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Here are a few differences between a will and a trust

Everyone has an estate that will continue to exist after you die. Thus, it is vital that you begin to consider which estate planning tools you will use to designate who will benefit from your assets, how certain items will be distributed, and when such distribution should occur.

The need to plan your finances and estate is especially magnified if you have minor children. Without a proper plan in place, you would leave the courts with the responsibility of determining the welfare of your children.

But knowing that estate planning is important will only take you so far.

Although most people tend to draw up either a will or trust to facilitate their estate planning needs, the specific estate-planning tool relied upon tends to vary based on personal preferences.

This article explains the difference between a will and a trust, so that you can decide what might work best for you, your needs, and that of your heirs.

What is a will?

A will is a document that establishes how you would like your assets to be distributed after you pass away. It also provides you with the opportunity to name an individual as your personal representative or executor to carry out those desired distributions and ensure that any outstanding financial liabilities are accounted for.

To be implemented, a will would need to be properly executed with the proper signing formalities for admission to probate court. In court, the judge will determine whether the will is legal and valid before any distributions are facilitated.

Without a will, however, probate proceedings can be lengthy and complicated. This would occur if you were to die without a will, which legally, is considered “dying intestate.”

If you were to pass away without an estate plan, any assets owned by yourself and without a beneficiary designation would be distributed and managed according to your state’s intestacy laws through a probate proceeding.

In Florida, for example, a surviving spouse may or may not be entitled to the entire intestate estate if there are surviving children of the decedent. This means that your spouse may only receive a fraction of your estate, which may not be what you hope to occur.

To avoid having such important decisions made without your input, it is vital to create a will that honors the decisions you would like to be made after you pass away or lack the capacity to manage your affairs.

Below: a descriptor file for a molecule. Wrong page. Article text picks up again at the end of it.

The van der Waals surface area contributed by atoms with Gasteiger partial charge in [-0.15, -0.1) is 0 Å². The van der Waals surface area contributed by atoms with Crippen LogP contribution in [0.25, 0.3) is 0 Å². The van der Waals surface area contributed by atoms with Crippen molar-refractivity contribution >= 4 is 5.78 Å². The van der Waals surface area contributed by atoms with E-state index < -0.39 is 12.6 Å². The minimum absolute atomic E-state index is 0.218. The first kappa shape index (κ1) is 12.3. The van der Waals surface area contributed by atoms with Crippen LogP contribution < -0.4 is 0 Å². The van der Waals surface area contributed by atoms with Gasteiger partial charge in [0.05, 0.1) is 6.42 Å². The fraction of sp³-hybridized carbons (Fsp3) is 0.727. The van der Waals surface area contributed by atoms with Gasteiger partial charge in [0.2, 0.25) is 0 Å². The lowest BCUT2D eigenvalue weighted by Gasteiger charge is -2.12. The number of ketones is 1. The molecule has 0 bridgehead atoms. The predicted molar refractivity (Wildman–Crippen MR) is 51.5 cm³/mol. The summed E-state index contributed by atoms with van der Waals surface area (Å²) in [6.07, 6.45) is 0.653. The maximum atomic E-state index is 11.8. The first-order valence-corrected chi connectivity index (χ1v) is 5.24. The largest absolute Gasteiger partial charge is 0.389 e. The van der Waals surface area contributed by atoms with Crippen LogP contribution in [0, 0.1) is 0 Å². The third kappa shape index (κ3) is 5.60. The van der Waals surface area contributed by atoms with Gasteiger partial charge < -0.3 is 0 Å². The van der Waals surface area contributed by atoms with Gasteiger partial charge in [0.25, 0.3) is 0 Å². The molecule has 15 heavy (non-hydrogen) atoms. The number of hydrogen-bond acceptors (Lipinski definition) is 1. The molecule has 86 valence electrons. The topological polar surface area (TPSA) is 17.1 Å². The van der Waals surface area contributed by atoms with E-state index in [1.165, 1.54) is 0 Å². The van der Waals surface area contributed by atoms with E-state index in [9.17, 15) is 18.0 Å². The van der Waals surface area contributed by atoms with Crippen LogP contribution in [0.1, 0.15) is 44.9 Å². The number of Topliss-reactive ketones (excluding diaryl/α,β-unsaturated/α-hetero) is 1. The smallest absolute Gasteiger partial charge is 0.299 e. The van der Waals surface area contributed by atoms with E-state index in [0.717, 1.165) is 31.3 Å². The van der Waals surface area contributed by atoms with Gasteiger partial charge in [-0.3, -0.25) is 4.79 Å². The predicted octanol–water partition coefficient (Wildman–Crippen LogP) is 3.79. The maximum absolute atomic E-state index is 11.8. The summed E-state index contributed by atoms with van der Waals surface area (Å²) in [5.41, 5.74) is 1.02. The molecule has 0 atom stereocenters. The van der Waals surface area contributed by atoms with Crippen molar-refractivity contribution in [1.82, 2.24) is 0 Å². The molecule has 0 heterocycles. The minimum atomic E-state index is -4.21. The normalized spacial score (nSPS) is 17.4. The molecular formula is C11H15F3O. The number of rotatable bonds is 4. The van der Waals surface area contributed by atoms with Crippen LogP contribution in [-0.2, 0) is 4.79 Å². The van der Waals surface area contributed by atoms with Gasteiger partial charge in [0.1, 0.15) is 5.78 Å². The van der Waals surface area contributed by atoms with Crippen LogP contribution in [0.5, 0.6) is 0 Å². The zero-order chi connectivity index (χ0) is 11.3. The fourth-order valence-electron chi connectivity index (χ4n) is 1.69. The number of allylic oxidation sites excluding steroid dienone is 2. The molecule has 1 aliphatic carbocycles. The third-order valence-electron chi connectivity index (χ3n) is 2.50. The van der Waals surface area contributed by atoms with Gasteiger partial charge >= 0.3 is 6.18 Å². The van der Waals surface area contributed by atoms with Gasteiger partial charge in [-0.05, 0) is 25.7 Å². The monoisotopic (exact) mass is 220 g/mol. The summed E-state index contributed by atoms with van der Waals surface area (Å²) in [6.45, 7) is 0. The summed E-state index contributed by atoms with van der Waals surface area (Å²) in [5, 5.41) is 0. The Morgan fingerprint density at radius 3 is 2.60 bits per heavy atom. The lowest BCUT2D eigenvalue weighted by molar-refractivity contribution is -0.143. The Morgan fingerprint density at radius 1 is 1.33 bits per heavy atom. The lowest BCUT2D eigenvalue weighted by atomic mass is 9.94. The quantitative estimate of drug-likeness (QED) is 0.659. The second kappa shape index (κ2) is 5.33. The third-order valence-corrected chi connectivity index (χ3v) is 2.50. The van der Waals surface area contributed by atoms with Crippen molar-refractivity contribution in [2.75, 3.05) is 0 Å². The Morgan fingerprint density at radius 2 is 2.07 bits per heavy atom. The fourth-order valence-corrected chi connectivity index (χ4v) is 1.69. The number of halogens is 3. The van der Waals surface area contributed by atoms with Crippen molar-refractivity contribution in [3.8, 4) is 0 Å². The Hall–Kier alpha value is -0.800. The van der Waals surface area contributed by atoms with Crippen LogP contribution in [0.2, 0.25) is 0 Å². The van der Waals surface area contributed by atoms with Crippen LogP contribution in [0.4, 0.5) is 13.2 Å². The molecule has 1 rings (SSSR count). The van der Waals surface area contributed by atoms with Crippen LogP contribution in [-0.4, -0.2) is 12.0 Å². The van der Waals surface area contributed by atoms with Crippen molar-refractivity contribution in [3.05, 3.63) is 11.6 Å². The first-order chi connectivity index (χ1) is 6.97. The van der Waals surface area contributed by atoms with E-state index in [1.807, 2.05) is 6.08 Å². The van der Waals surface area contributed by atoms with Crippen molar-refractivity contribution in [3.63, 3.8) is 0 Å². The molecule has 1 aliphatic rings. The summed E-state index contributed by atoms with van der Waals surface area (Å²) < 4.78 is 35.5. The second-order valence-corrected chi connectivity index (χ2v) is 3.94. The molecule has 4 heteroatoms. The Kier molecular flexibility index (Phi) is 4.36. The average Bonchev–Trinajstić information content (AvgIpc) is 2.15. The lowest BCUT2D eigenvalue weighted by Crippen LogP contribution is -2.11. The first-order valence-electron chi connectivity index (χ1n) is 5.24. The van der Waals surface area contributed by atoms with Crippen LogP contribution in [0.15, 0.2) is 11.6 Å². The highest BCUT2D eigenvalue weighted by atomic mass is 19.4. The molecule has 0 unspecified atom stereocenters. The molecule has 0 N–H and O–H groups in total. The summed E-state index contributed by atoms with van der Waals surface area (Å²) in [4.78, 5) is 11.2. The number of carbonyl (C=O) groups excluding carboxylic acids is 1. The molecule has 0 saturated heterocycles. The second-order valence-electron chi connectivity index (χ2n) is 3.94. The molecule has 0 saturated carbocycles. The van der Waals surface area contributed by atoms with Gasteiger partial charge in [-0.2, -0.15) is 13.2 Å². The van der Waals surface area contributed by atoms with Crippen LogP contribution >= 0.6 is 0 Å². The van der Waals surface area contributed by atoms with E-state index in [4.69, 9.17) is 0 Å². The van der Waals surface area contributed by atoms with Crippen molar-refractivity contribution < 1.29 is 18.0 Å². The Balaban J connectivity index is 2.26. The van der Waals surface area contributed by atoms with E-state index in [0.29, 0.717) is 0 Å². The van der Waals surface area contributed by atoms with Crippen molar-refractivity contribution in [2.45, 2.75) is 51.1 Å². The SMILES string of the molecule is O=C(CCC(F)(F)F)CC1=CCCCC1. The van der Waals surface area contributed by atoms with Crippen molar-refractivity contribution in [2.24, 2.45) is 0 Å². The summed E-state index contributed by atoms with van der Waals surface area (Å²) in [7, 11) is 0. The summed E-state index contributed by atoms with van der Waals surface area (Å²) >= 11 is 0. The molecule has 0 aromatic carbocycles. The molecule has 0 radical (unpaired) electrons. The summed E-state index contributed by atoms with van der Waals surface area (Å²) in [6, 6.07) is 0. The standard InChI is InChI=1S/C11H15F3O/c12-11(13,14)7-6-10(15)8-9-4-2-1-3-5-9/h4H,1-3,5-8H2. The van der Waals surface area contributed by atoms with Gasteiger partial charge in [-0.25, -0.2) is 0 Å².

What is a trust?

A trust is a legal entity that protects the assets in your estate. Specifically, the legal arrangement ensures that a transfer of assets occurs from the owner, known as a grantor or settlor, to a trustee. The trustee is responsible for the management and disbursement of assets to the designated beneficiaries in accordance with the terms laid out in the trust document.

Most relevant to estate planning purposes, irrevocable trusts become effective once assets are transferred to them. In this way, the trust cannot be reversed. As a result, once assets are put into the trust, the trust essentially becomes the legal owner of the assets. This is an important distinction from wills where distribution and implementation would occur after your death.

Trusts can also be used in conjunction with wills. For example, an individual may indicate in a will for a testamentary trust to be created after death.

Regardless, a trust is a great option for those who are looking to manage their financial affairs in private. This is because a trust can help establish the management and distribution of assets without involving probate court.

For many people, however, the main reason for creating a trust is because of the associated tax advantages. Irrevocable trusts, for example, allow certain amounts to be contributed annually without being subject to gift taxes. These assets also tend to be protected from estate taxes.


It is vital that you create an estate plan sooner rather than later in life. Oftentimes, estate planning involves drafting a will that would be enforced after you pass or establishing a trust that becomes effective upon creation. Because there are advantages and disadvantages to both a will and a trust, it is important that you consult proper legal counsel and experts about your estate planning needs.

Our experienced estate attorneys at Mendez and Mendez Law are eager to discuss your situation and work with you to best serve your estate-planning needs.

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